The myth of the tongue map

I have just discovered Wikipedia’s page on a ‘List of common misconceptions’ that includes, among many other wonders, a great piece about the myth of the tongue taste map.

Different tastes can be detected on all parts of the tongue by taste buds, with slightly increased sensitivities in different locations depending on the person, contrary to the popular belief that specific tastes only correspond to specific mapped sites on the tongue.

The original tongue map was based on a mistranslation of a 1901 German thesis by Boring (an eminent psychologist at Harvard). In addition, there are not 4 but 5 primary tastes. In addition to bitter, sour, salty, and sweet, humans have taste receptors for umami, which is a savory or meaty taste.

You can see the referenced entry here and there’s much more joy on the complete page of misconceptions.

UPDATE: Thanks to commentors Steve and Vinnie for pointing me in the direction of the latest XKCD comic that mentions the ‘common misconceptions’ page. Not my source but a wonderful reference point!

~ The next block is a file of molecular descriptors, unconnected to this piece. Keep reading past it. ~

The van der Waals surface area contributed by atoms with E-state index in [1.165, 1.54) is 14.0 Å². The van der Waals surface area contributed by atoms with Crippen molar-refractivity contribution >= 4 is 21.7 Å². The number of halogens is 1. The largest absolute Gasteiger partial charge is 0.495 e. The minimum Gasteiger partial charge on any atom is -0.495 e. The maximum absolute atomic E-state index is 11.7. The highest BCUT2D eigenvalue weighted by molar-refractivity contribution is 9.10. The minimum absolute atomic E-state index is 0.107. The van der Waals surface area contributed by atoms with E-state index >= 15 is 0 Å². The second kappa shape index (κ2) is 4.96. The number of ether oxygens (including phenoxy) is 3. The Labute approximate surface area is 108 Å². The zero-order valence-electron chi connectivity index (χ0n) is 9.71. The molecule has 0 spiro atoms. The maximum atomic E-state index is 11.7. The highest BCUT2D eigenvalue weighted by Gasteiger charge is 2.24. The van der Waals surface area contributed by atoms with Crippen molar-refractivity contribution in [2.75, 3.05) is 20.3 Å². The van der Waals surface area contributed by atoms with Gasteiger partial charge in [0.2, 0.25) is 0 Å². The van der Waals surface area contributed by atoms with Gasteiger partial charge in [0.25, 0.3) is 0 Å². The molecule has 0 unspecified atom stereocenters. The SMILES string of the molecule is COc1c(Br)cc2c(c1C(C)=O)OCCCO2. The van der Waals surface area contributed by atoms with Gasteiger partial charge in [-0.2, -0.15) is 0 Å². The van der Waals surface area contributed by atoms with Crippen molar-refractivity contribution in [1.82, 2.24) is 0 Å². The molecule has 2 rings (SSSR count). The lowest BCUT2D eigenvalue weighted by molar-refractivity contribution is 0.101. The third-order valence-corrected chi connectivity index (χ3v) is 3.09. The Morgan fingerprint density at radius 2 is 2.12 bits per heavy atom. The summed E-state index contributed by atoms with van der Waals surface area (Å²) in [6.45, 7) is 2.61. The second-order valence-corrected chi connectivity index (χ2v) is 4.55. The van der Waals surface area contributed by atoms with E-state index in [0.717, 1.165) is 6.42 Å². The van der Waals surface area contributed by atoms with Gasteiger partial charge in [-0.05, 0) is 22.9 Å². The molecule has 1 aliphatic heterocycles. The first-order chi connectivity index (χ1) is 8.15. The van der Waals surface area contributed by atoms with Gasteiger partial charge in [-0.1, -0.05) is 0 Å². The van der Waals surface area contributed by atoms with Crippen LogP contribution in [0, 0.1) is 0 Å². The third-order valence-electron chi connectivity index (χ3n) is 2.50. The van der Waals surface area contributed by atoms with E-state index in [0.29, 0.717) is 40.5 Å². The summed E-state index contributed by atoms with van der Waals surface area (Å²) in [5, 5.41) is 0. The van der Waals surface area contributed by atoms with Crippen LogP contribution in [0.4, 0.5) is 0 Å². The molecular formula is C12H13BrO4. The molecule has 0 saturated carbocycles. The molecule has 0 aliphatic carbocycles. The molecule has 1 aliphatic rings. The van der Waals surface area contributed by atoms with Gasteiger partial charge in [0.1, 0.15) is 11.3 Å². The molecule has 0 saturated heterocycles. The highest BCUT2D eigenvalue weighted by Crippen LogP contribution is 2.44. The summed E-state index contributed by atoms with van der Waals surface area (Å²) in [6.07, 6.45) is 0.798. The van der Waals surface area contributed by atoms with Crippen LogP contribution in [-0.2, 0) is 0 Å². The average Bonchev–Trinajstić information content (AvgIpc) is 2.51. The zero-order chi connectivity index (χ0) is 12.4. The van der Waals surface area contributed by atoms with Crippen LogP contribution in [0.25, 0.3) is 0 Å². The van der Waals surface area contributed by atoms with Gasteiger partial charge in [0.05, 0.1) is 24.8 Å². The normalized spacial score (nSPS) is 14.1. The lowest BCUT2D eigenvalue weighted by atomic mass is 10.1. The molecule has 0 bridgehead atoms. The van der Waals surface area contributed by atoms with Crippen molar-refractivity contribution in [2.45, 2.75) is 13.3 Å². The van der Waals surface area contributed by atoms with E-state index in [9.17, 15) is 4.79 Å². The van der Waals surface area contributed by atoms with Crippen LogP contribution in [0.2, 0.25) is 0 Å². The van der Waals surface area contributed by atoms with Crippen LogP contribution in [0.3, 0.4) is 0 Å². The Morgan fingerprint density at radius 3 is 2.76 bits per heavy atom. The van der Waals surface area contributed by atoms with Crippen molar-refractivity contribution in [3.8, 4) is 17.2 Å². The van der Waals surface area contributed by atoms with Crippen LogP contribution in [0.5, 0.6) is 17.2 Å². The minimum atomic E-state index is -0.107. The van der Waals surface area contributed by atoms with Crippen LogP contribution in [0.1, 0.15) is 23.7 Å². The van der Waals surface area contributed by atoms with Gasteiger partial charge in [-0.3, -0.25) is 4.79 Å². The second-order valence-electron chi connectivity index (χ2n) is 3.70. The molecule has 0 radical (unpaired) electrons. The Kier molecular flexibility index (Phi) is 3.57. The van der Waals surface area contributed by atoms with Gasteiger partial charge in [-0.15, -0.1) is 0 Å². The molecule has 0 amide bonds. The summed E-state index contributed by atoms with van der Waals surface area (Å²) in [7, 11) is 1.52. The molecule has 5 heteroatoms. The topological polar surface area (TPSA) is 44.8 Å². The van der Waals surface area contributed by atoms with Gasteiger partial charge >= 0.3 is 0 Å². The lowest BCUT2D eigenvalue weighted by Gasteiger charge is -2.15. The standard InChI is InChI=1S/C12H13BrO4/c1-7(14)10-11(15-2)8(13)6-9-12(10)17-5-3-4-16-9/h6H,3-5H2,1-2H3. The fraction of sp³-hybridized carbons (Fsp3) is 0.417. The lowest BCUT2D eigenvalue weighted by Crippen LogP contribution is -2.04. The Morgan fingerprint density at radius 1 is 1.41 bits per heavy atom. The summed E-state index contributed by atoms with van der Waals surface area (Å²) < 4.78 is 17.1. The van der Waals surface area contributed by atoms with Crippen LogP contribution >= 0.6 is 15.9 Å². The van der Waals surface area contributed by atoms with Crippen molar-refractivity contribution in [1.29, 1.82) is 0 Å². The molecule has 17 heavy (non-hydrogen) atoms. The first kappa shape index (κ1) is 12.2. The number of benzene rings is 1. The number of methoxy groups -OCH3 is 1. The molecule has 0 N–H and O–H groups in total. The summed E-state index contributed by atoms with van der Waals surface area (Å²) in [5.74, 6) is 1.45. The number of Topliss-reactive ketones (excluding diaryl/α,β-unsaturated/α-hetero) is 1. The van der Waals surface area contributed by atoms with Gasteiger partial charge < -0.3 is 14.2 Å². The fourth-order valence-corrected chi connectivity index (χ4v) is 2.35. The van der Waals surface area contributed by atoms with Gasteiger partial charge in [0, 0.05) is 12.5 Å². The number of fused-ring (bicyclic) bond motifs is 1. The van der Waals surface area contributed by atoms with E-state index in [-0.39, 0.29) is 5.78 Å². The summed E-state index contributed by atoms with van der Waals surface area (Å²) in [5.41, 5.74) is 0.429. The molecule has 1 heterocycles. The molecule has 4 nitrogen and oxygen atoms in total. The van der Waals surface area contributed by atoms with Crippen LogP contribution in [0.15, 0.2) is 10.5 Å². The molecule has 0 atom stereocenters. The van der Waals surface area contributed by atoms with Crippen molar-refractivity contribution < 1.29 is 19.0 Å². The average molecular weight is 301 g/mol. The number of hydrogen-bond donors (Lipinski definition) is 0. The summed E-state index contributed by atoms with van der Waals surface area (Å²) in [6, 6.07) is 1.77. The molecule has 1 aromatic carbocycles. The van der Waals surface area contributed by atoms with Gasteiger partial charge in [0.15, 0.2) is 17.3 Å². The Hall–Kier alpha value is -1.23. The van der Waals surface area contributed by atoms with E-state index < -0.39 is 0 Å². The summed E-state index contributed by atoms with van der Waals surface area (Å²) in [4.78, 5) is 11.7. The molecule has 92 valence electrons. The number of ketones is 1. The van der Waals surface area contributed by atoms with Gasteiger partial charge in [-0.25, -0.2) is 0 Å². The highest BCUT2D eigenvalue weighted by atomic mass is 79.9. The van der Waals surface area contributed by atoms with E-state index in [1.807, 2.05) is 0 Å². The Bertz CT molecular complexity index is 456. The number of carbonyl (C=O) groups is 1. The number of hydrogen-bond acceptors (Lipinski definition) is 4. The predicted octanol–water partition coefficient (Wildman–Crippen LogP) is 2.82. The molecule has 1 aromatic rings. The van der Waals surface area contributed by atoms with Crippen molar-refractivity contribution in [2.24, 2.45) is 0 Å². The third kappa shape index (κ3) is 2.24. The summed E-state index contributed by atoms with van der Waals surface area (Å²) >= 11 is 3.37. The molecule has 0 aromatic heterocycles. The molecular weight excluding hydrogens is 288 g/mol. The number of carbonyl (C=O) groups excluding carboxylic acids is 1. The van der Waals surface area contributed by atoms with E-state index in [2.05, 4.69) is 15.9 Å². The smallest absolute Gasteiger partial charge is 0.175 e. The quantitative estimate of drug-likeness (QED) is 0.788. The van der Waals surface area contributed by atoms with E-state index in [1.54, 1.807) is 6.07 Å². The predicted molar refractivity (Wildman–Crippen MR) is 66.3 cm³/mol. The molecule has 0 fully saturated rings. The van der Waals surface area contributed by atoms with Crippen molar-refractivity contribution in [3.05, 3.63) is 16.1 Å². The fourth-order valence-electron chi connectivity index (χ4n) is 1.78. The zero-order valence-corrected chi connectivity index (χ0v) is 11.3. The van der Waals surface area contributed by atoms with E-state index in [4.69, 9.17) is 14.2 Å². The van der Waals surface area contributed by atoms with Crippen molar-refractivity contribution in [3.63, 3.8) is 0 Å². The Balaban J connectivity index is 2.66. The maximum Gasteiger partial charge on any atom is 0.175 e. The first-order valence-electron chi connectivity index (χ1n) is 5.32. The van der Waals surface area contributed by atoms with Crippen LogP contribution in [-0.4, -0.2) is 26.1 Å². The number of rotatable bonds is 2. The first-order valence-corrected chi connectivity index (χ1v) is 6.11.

Link to Wikipedia ‘List of common misconceptions’.

Science and the legal high

Nature News has an article by a psychopharmacologist whose experimental drugs appeared on the street – with fatal consequences in some cases – even though he’d only mentioned them in initial scientific studies.

The scientist is David Nichols who was working on drugs chemically related to MDMA or ‘Ecstasy’. However, the compounds he created were being reported for the first time and had never been tested in humans.